Blood on Her Name opens with a scene of intense immediacy. A young woman stands above a man’s corpse lying in a pool of blood on the concrete floor of an auto body shop. She looks both wired and weary, then gradually realizes she needs to do something. Did she kill him? It’s not clear – but she definitely does not want the body found, and she wraps it in plastic and puts it in the trunk of a car. In the first few minutes of this rural Southern thriller, we know who did what, but not why.
We soon learn that Leigh (Ozark’s Bethany Anne Lind) owns and manages the auto body shop. Her teenage son Ryan (Jared Ivers) is on probation; Leigh is trying to help him stay on the straight and narrow by giving him odd jobs around the shop. Ryan’s dad is also in prison, and there’s a sense that Leigh is stuck in a bad situation not entirely of her own making. Head mechanic Rey (Jimmy Gonzales) is one of the only employees to stick with Leigh after news of her husband’s crimes caused the shop’s business to dip. Rey also looks after Ryan, as a sort of mentor. Leigh doesn’t have the look of a woman who would marry a criminal, nor someone who’d commit a ruthless murder. Her pale, fresh face calls to mind a virginal Jane Austen heroine, or a rom-com sweetheart. There’s a sense that her youthful promise and beauty cannot flourish in this broken, bedraggled place.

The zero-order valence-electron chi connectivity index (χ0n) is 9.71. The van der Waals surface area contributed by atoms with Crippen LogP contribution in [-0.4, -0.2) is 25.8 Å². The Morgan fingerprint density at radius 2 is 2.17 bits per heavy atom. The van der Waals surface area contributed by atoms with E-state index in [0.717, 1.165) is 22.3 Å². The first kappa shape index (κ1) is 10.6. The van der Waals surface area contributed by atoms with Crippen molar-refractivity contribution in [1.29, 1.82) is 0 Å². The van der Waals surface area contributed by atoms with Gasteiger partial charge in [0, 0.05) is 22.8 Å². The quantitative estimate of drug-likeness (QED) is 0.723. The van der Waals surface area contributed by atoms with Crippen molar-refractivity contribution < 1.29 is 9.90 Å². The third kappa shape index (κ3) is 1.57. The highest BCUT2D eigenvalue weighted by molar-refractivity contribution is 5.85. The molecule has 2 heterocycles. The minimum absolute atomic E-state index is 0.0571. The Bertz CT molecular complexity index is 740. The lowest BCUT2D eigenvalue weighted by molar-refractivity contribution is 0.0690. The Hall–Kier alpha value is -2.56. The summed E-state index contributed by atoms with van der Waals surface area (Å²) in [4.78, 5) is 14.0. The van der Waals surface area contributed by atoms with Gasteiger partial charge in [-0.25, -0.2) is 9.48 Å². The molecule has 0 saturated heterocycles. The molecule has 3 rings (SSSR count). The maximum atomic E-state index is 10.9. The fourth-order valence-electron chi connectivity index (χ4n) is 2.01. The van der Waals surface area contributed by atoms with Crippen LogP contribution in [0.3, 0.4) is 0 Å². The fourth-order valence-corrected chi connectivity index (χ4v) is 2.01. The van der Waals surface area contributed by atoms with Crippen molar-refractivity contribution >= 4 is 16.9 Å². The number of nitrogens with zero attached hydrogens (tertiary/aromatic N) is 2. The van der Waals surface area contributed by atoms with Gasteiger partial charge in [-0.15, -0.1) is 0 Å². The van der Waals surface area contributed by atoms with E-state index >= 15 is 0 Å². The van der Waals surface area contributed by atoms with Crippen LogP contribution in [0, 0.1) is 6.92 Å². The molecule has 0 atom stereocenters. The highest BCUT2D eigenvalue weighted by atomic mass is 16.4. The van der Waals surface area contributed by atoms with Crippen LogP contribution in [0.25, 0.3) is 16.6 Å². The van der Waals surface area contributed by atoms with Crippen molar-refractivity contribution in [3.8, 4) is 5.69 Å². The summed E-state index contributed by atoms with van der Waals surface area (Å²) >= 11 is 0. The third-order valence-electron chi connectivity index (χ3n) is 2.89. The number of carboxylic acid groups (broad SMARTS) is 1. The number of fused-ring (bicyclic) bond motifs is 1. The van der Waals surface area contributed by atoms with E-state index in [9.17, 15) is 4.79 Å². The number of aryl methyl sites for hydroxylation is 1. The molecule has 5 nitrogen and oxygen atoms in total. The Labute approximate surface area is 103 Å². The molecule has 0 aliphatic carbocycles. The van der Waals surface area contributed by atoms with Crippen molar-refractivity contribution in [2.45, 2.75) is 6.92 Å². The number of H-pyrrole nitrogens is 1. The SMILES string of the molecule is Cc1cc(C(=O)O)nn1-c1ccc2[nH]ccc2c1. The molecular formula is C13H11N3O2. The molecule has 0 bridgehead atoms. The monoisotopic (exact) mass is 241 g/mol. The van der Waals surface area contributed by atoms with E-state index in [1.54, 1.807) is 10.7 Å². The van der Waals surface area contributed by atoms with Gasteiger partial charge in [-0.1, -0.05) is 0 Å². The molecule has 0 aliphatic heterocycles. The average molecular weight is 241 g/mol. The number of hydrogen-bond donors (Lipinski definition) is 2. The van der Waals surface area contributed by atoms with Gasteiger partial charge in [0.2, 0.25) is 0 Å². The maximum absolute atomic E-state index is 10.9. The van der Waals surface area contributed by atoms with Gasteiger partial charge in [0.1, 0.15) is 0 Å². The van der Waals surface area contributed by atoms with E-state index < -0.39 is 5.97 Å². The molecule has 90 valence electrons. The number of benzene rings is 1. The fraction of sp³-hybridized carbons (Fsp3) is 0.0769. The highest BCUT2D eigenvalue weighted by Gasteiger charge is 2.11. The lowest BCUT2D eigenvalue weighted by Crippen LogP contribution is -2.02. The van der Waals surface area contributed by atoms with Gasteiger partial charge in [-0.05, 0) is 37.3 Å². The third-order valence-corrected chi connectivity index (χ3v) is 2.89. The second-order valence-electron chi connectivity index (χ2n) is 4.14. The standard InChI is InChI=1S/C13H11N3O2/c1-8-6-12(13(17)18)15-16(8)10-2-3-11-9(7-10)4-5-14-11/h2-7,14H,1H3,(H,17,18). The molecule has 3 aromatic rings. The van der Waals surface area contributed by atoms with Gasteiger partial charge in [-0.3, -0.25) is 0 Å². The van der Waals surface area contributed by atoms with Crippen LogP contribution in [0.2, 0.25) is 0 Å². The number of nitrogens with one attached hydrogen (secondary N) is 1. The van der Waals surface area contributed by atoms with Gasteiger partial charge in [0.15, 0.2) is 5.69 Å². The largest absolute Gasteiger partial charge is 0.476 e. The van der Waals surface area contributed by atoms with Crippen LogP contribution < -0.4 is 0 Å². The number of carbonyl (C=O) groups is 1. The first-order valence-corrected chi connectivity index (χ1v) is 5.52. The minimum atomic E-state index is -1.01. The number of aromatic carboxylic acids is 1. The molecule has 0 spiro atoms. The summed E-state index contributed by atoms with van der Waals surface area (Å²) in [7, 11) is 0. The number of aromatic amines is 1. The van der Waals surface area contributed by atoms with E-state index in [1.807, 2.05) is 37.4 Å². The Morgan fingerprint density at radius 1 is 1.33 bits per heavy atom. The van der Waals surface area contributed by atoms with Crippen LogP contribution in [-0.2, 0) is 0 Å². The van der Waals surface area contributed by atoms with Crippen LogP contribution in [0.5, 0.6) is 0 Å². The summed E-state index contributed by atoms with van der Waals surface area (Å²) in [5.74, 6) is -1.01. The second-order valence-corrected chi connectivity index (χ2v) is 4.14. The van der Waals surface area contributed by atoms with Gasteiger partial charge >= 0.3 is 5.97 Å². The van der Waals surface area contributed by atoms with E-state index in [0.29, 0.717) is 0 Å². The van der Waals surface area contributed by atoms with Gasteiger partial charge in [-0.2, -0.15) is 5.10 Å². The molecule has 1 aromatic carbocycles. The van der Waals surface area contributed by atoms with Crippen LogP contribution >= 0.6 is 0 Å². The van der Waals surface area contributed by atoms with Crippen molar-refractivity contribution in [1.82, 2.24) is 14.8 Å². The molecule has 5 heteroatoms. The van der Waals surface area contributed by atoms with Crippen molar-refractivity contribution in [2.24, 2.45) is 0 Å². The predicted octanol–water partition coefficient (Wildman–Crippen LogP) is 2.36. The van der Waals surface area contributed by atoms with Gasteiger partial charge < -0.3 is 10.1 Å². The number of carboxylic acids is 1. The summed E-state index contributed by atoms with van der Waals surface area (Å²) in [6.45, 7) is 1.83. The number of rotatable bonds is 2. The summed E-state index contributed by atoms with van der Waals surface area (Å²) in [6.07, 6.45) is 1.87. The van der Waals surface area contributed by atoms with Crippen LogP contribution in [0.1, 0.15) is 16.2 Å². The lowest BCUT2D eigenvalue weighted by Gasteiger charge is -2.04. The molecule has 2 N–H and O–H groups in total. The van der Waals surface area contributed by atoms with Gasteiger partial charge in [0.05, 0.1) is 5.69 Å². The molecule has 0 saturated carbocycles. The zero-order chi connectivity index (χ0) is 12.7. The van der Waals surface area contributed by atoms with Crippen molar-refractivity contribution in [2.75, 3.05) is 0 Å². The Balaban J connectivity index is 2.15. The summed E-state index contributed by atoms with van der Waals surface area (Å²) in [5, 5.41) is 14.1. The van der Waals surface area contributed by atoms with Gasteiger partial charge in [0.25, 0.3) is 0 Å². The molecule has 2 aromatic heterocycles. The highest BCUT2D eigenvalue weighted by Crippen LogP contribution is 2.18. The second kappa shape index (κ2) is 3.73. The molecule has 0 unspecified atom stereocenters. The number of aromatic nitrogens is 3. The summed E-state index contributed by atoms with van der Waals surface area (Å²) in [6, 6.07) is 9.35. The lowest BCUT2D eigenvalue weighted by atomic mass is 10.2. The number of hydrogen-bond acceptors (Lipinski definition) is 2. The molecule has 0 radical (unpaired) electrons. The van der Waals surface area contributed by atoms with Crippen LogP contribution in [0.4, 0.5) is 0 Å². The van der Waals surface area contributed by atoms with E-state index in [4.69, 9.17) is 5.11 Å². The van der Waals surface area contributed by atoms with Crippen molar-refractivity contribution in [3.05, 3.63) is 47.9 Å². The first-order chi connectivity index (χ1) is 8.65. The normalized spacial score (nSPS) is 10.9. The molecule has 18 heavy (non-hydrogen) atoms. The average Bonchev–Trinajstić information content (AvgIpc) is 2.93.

Leigh’s father Richard (the great character actor Will Patton) is a local cop, and their relationship is strained. There’s a suggestion that she disapproves of something corrupt he did in the past, and the irony of her own recent crimes and desperate attempts to cover them up, rather than contacting the authorities, make for some intriguing dramatic tension. It’s as if she’s too stubbornly angry at her father’s past sins to ask for his help.
Lind is such a skillful actress that the occasional implausibility and moral ambiguity of Leigh’s situation becomes compelling and rather suspenseful. We already know what she’s capable of, and yet as the narrative moves forward it’s clear she wants to avoid digging herself in any deeper. Things get complicated when Leigh has to face the dead man’s girlfriend (Elizabeth Rohm, in a powerful small role), another woman in desperate straits.
This feature debut of Matthew Pope, co-written with Don M. Thompson, is solid and well-produced. The moody cinematography and tense score give the film a satisfyingly mild horror vibe, but one where victims and heroes are not at all clearly defined. The film’s final denouement is as high-energy as its beginning, a conclusion that feels both shocking and inevitable. Blood on Her Name is less a story of redemption than one of resignation and regret.
“Blood On Her Name” is out Friday, February 28 in limited release and on demand.